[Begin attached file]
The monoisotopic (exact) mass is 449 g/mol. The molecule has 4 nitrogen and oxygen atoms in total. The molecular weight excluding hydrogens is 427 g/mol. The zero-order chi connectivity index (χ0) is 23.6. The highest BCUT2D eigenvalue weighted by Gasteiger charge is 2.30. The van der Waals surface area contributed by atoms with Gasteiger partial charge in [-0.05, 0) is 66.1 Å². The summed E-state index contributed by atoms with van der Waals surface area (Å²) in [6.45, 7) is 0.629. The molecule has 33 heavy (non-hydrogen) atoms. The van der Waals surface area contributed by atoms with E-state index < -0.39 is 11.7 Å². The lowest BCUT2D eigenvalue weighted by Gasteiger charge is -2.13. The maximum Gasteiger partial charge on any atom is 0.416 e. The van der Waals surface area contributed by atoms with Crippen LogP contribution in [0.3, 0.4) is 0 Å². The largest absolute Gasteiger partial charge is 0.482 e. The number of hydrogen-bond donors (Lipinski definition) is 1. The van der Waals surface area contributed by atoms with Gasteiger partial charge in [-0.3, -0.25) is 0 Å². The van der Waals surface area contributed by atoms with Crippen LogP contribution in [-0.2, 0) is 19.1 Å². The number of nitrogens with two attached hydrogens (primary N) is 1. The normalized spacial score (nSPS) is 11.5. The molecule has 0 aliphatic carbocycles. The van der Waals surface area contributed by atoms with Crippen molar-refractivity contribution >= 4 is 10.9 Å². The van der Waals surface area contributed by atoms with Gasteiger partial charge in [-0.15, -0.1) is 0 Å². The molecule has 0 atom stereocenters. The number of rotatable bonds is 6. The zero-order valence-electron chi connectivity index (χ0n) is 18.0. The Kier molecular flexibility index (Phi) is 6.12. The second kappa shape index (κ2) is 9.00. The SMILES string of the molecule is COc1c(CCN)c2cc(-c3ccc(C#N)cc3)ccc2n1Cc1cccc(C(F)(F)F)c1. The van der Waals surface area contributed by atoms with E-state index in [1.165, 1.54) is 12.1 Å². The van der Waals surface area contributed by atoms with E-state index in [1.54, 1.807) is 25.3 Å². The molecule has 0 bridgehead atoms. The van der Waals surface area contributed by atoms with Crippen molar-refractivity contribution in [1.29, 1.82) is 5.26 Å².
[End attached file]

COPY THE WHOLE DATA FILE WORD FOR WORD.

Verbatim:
The monoisotopic (exact) mass is 449 g/mol. The molecule has 4 nitrogen and oxygen atoms in total. The molecular weight excluding hydrogens is 427 g/mol. The zero-order chi connectivity index (χ0) is 23.6. The highest BCUT2D eigenvalue weighted by Gasteiger charge is 2.30. The van der Waals surface area contributed by atoms with Gasteiger partial charge in [-0.05, 0) is 66.1 Å². The summed E-state index contributed by atoms with van der Waals surface area (Å²) in [6.45, 7) is 0.629. The molecule has 33 heavy (non-hydrogen) atoms. The van der Waals surface area contributed by atoms with E-state index < -0.39 is 11.7 Å². The lowest BCUT2D eigenvalue weighted by Gasteiger charge is -2.13. The maximum Gasteiger partial charge on any atom is 0.416 e. The van der Waals surface area contributed by atoms with Crippen LogP contribution in [0.3, 0.4) is 0 Å². The largest absolute Gasteiger partial charge is 0.482 e. The number of hydrogen-bond donors (Lipinski definition) is 1. The van der Waals surface area contributed by atoms with Gasteiger partial charge in [-0.3, -0.25) is 0 Å². The van der Waals surface area contributed by atoms with Crippen LogP contribution in [-0.2, 0) is 19.1 Å². The number of nitrogens with two attached hydrogens (primary N) is 1. The normalized spacial score (nSPS) is 11.5. The molecule has 0 aliphatic carbocycles. The van der Waals surface area contributed by atoms with Crippen molar-refractivity contribution >= 4 is 10.9 Å². The van der Waals surface area contributed by atoms with Gasteiger partial charge in [-0.15, -0.1) is 0 Å². The molecule has 0 atom stereocenters. The number of rotatable bonds is 6. The zero-order valence-electron chi connectivity index (χ0n) is 18.0. The Kier molecular flexibility index (Phi) is 6.12. The second kappa shape index (κ2) is 9.00. The SMILES string of the molecule is COc1c(CCN)c2cc(-c3ccc(C#N)cc3)ccc2n1Cc1cccc(C(F)(F)F)c1. The van der Waals surface area contributed by atoms with E-state index in [1.165, 1.54) is 12.1 Å². The van der Waals surface area contributed by atoms with E-state index in [1.54, 1.807) is 25.3 Å². The molecule has 0 bridgehead atoms. The van der Waals surface area contributed by atoms with Crippen molar-refractivity contribution in [1.29, 1.82) is 5.26 Å².